Elsewhere MPs discussed the educational attainment of boys and World Book Day in Westminster Hall debates. ‘We need as a society to take better care of our boys,’ one MP argued in the debate about boys’ attainment.

And, Labour’s Shadow Work and Pensions Secretary, Liz Kendall used a speech to the Demos thinktank to set out Labour plans to help get more people back into work starting with a 5-point plan to help young people.

This included reform of the apprenticeship levy, more careers advisers in schools and employment advisers in Young Futures Hubs, support for disabled people and specialist mental health support in every schools with ‘walk in access in every community.’ But, and this was the warning ‘we’ll invest in you …but in return you’ll have a responsibility to take up the work or training that’s on offer.’

Links to most of these stories below starting with the headlines.

The top headlines of the week:

  • ‘Disadvantaged pupils further behind in maths since Covid, English study finds.’ (Monday).
  • ‘Introduction of financial education to national curriculum counterproductive.’ (Tuesday).
  • ‘Budget 2024: £105m for 15 special free schools, and nothing else.’ (Wednesday).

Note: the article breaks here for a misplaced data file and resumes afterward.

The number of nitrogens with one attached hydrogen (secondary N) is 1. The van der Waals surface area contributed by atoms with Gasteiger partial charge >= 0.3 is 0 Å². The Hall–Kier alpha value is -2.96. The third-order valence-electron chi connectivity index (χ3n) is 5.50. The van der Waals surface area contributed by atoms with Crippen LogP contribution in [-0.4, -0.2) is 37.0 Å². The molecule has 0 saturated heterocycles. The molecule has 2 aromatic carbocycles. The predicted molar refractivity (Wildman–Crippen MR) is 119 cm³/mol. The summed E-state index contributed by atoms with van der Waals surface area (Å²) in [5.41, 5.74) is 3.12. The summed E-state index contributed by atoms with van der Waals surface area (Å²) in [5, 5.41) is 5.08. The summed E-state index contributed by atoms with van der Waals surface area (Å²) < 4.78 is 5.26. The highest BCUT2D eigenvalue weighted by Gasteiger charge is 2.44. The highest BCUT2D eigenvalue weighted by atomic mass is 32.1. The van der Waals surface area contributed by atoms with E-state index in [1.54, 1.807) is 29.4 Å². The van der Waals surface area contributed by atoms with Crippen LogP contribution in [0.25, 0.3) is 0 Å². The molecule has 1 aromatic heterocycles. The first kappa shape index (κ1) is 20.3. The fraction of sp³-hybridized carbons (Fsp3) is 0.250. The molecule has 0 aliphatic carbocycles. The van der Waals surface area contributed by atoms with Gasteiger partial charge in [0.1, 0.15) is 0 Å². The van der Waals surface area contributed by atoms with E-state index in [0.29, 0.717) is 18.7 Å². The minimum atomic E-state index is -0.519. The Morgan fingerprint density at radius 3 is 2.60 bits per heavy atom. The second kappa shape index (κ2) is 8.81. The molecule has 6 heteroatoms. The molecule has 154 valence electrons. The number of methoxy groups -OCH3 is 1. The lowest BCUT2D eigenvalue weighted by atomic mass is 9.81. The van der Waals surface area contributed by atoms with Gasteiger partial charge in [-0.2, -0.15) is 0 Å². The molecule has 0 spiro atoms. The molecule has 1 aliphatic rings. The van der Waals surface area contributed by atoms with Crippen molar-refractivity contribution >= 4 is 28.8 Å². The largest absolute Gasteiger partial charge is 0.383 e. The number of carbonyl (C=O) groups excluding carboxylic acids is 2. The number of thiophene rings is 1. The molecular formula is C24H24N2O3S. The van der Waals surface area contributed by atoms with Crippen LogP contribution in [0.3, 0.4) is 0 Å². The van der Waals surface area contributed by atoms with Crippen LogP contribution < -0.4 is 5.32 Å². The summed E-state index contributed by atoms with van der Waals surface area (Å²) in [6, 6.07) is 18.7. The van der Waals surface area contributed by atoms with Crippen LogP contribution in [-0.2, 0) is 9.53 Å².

• ‘World Book Day finds children are put off reading for pleasure.’ (Thursday).
  • ‘Ofsted launches Big Listen on future of inspection. (Friday).


  • Budget speech. The Chancellor outlined the details for what he claimed was ‘a Budget for long-term growth’ in the traditional Chancellor’s speech, arguing that the economy had turned a corner and announcing among other things a further 2p reduction in NICs, a Productivity Plan to improve public sector delivery, and new funding for digital transformation in the NHS.
  • Budget report. The Treasury published the full accompanying report to the Chancellor’s Spring Budget statement setting out in more detail the economic and fiscal outlook, the reforms to public spending and the listed and costed policy decisions.
  • Economic Outlook. The Chair of the Office for Budget Responsibility (OBR) outlined the latest economic and fiscal outlook in a presentation made to accompany the organisation’s major report to the Chancellor, suggesting that forecasts have changed little since the Autumn Statement although the expectation is of ‘a stronger recovery’ this year but with no growth in public services spending likely over the next five years.